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Wednesday, March 24, 2010

Tai Chi Pole Work - their dummy variant ?

This is a great demonstration of 'wooden' apparatus. This way of using the pole means he gets balance into his feedback from the pole. The way he does his push hands is like chi sau (a bit) and there is value there, as there is some resistance from gravity.
The way he recovers the pole once it has hit the floor is very good. Well worth looking at how he does that / inverts the pole / throws the pole and mimics headlock [?] / partial sweeps or leg trap. Foot work is intricate as he turns his back in a judo throw like way. His arm shapes are like tan to bong transitions.

You 'could' do this on the main pole of the wooden dummy for wing chun, if your design is a plug into base type. Take out the arms, but that would be one heavy pole. If your structure is correct your tan to bongs would work, but the throws on that, plus recovery from the ground would be like a sandbag drill.
I wonder ....

Thursday, March 11, 2010

Snow Stops Play


I went on the dummy for the first time for ages maybe since November last year. The snow had kept me off, as the ground was too mushy. The picture is proof. (I went to pak sau the dummy and palm the body of the dummy expecting the snow to fly off. Errr ... no ... nothing happened. What an anti-climax).

So it's March and I get going on the dummy and what do I do ? Punch a bit, then put the arms on and see what I can remember of the 108 moves. I can do the 1st part seamlessly, then the second part has this funny kick in it, while your arms are also blocking too, (Peng Nam, now not Yip man). My head thinks 'I have modified this and don't need to do it, like this', but also my heart says 'no' this is the real and authentic move. You must stay true'. I compromise and do the kick separate from the arm moves.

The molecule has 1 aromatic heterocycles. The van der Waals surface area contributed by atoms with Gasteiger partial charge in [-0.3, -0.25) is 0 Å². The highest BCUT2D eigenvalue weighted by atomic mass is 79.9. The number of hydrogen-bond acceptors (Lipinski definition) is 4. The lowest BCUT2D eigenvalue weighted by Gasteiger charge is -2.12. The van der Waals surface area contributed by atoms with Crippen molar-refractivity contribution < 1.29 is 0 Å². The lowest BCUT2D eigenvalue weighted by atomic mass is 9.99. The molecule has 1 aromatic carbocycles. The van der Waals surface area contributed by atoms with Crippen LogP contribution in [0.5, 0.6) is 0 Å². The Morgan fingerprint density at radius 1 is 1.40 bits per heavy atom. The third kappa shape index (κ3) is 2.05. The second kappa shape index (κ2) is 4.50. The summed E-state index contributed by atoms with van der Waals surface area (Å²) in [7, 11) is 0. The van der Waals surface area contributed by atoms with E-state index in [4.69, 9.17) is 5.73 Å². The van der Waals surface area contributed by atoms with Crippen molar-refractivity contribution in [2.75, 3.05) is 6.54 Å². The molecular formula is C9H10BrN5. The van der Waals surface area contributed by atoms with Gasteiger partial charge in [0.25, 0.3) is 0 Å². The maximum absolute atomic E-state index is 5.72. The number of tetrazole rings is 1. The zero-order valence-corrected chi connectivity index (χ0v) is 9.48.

This got me thinking that to keep the whole form going in my memory and replay it and maintain it over time, is quite a tax. Is it worth it? I think Bruce Lee's idea of splitting up the form into segments and using the parts you want from it in various orders is better. It is a 'drill/form' then. Also put in elbows for punches in that form, knees for kicks, punches for palms and palms for punches is more likely to arouse the brain than just recall alone, as you are being creative. Doing the whole form in the first place does introduce you to the variety of moves that are out there, however and an honest attempt at them, is beneficial.

The ideas I was using on there intending for sparring went out of my head the next day too. Something I would like to do is to use the dummy in a social context. I.e. have more than one practitioner around. This could be to act as another set of eyes, to see my footing. It could be to offer up new ideas to drill with, it could even be to represent a 2 on 1 situation !? All I have been doing is solo dummy training, with the rare video seen by someone else for feedback. I have never compared notes with someone on the dummy, who is also a practitioner too, and argued through merits of using it this or that way. Have yet to use a wall mounted dummy either - but have used on mounted in a trellis that is supported. It can be chased left and right.

Can't think of direct dummy applications for ground work in guard or mount that are sensible. Maybe you could lye the dummy on the ground and aim for token arm bars ?! You could not have that dummy on you in guard ! (could you ? NO - stop it. Way too heavy).